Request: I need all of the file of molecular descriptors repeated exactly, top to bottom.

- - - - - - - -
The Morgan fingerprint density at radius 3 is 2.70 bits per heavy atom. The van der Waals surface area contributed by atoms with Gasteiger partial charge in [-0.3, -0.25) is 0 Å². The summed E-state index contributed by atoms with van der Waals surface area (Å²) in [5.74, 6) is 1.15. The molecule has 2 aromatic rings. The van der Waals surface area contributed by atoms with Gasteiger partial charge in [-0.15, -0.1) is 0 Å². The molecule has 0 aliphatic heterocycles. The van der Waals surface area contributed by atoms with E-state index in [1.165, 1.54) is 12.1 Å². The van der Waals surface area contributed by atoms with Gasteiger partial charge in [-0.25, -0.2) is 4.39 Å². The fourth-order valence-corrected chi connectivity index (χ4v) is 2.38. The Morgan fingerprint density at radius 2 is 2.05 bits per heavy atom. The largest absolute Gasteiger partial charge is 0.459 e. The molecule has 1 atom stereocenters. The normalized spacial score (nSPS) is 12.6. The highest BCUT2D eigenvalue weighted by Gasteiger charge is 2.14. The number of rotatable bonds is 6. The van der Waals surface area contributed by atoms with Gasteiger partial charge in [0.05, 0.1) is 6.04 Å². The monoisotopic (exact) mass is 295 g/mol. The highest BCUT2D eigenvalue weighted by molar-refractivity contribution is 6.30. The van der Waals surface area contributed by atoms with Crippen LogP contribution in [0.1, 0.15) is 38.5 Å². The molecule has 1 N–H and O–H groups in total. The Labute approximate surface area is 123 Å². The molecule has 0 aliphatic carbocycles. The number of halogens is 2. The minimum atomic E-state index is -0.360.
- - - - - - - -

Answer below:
The Morgan fingerprint density at radius 3 is 2.70 bits per heavy atom. The van der Waals surface area contributed by atoms with Gasteiger partial charge in [-0.3, -0.25) is 0 Å². The summed E-state index contributed by atoms with van der Waals surface area (Å²) in [5.74, 6) is 1.15. The molecule has 2 aromatic rings. The van der Waals surface area contributed by atoms with Gasteiger partial charge in [-0.15, -0.1) is 0 Å². The molecule has 0 aliphatic heterocycles. The van der Waals surface area contributed by atoms with E-state index in [1.165, 1.54) is 12.1 Å². The van der Waals surface area contributed by atoms with Gasteiger partial charge in [-0.25, -0.2) is 4.39 Å². The fourth-order valence-corrected chi connectivity index (χ4v) is 2.38. The Morgan fingerprint density at radius 2 is 2.05 bits per heavy atom. The largest absolute Gasteiger partial charge is 0.459 e. The molecule has 1 atom stereocenters. The normalized spacial score (nSPS) is 12.6. The highest BCUT2D eigenvalue weighted by Gasteiger charge is 2.14. The number of rotatable bonds is 6. The van der Waals surface area contributed by atoms with Gasteiger partial charge in [0.05, 0.1) is 6.04 Å². The monoisotopic (exact) mass is 295 g/mol. The highest BCUT2D eigenvalue weighted by molar-refractivity contribution is 6.30. The van der Waals surface area contributed by atoms with Crippen LogP contribution in [0.1, 0.15) is 38.5 Å². The molecule has 1 N–H and O–H groups in total. The Labute approximate surface area is 123 Å². The molecule has 0 aliphatic carbocycles. The number of halogens is 2. The minimum atomic E-state index is -0.360.